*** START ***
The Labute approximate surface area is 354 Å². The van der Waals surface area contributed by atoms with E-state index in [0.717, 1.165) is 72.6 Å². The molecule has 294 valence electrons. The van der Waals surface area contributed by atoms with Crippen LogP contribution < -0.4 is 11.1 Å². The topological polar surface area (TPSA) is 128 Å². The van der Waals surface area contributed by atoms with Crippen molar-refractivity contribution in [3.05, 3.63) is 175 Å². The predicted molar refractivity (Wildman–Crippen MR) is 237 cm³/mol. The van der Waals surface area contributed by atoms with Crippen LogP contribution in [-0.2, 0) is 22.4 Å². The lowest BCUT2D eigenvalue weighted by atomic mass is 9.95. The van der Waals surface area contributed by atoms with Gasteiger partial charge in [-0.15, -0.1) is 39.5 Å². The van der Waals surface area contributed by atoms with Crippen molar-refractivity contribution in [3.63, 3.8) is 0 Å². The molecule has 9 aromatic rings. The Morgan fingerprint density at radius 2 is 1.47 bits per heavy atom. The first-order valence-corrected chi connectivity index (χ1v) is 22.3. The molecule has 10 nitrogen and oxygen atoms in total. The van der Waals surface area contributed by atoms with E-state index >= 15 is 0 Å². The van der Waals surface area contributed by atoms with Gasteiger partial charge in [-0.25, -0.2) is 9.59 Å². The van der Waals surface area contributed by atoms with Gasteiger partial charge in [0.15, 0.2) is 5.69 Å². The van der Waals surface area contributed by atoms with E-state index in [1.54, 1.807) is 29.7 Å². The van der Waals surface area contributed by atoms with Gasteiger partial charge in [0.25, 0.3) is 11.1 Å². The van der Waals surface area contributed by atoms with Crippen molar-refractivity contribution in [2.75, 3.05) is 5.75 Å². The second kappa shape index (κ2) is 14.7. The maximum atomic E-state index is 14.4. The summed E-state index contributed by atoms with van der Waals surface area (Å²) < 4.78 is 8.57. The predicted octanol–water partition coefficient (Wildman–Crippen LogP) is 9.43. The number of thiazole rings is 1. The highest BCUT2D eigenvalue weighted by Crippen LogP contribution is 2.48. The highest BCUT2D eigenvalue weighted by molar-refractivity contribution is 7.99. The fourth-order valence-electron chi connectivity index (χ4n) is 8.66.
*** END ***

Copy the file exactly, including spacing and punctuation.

The Labute approximate surface area is 354 Å². The van der Waals surface area contributed by atoms with E-state index in [0.717, 1.165) is 72.6 Å². The molecule has 294 valence electrons. The van der Waals surface area contributed by atoms with Crippen LogP contribution < -0.4 is 11.1 Å². The topological polar surface area (TPSA) is 128 Å². The van der Waals surface area contributed by atoms with Crippen molar-refractivity contribution in [3.05, 3.63) is 175 Å². The predicted molar refractivity (Wildman–Crippen MR) is 237 cm³/mol. The van der Waals surface area contributed by atoms with Crippen LogP contribution in [-0.2, 0) is 22.4 Å². The lowest BCUT2D eigenvalue weighted by atomic mass is 9.95. The van der Waals surface area contributed by atoms with Gasteiger partial charge in [-0.15, -0.1) is 39.5 Å². The van der Waals surface area contributed by atoms with Crippen molar-refractivity contribution in [3.63, 3.8) is 0 Å². The molecule has 9 aromatic rings. The Morgan fingerprint density at radius 2 is 1.47 bits per heavy atom. The first-order valence-corrected chi connectivity index (χ1v) is 22.3. The molecule has 10 nitrogen and oxygen atoms in total. The van der Waals surface area contributed by atoms with E-state index >= 15 is 0 Å². The van der Waals surface area contributed by atoms with Gasteiger partial charge in [-0.25, -0.2) is 9.59 Å². The van der Waals surface area contributed by atoms with Gasteiger partial charge in [0.15, 0.2) is 5.69 Å². The van der Waals surface area contributed by atoms with E-state index in [1.54, 1.807) is 29.7 Å². The van der Waals surface area contributed by atoms with Gasteiger partial charge in [0.25, 0.3) is 11.1 Å². The van der Waals surface area contributed by atoms with Crippen molar-refractivity contribution in [2.75, 3.05) is 5.75 Å². The second kappa shape index (κ2) is 14.7. The maximum atomic E-state index is 14.4. The summed E-state index contributed by atoms with van der Waals surface area (Å²) < 4.78 is 8.57. The predicted octanol–water partition coefficient (Wildman–Crippen LogP) is 9.43. The number of thiazole rings is 1. The highest BCUT2D eigenvalue weighted by Crippen LogP contribution is 2.48. The highest BCUT2D eigenvalue weighted by molar-refractivity contribution is 7.99. The fourth-order valence-electron chi connectivity index (χ4n) is 8.66.